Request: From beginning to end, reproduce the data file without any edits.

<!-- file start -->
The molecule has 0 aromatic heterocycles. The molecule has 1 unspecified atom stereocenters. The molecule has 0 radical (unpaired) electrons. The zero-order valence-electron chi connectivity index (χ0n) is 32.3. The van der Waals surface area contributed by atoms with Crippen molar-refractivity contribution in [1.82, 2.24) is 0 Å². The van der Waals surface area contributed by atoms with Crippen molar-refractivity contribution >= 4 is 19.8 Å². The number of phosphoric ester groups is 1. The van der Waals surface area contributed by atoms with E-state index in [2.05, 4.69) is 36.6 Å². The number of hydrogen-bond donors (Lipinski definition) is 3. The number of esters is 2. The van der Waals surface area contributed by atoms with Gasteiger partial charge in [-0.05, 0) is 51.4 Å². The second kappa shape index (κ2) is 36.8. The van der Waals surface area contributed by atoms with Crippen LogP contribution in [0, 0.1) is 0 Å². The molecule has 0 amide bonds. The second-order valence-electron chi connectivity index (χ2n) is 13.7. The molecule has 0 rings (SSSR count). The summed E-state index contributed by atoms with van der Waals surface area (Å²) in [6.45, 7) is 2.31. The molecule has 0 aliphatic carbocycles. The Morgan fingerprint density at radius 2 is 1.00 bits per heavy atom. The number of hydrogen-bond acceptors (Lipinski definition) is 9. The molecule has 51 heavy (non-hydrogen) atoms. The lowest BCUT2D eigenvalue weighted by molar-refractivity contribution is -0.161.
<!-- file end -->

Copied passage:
The molecule has 0 aromatic heterocycles. The molecule has 1 unspecified atom stereocenters. The molecule has 0 radical (unpaired) electrons. The zero-order valence-electron chi connectivity index (χ0n) is 32.3. The van der Waals surface area contributed by atoms with Crippen molar-refractivity contribution in [1.82, 2.24) is 0 Å². The van der Waals surface area contributed by atoms with Crippen molar-refractivity contribution >= 4 is 19.8 Å². The number of phosphoric ester groups is 1. The van der Waals surface area contributed by atoms with E-state index in [2.05, 4.69) is 36.6 Å². The number of hydrogen-bond donors (Lipinski definition) is 3. The number of esters is 2. The van der Waals surface area contributed by atoms with Gasteiger partial charge in [-0.05, 0) is 51.4 Å². The second kappa shape index (κ2) is 36.8. The van der Waals surface area contributed by atoms with Crippen LogP contribution in [0, 0.1) is 0 Å². The molecule has 0 amide bonds. The second-order valence-electron chi connectivity index (χ2n) is 13.7. The molecule has 0 rings (SSSR count). The summed E-state index contributed by atoms with van der Waals surface area (Å²) in [6.45, 7) is 2.31. The molecule has 0 aliphatic carbocycles. The Morgan fingerprint density at radius 2 is 1.00 bits per heavy atom. The number of hydrogen-bond acceptors (Lipinski definition) is 9. The molecule has 51 heavy (non-hydrogen) atoms. The lowest BCUT2D eigenvalue weighted by molar-refractivity contribution is -0.161.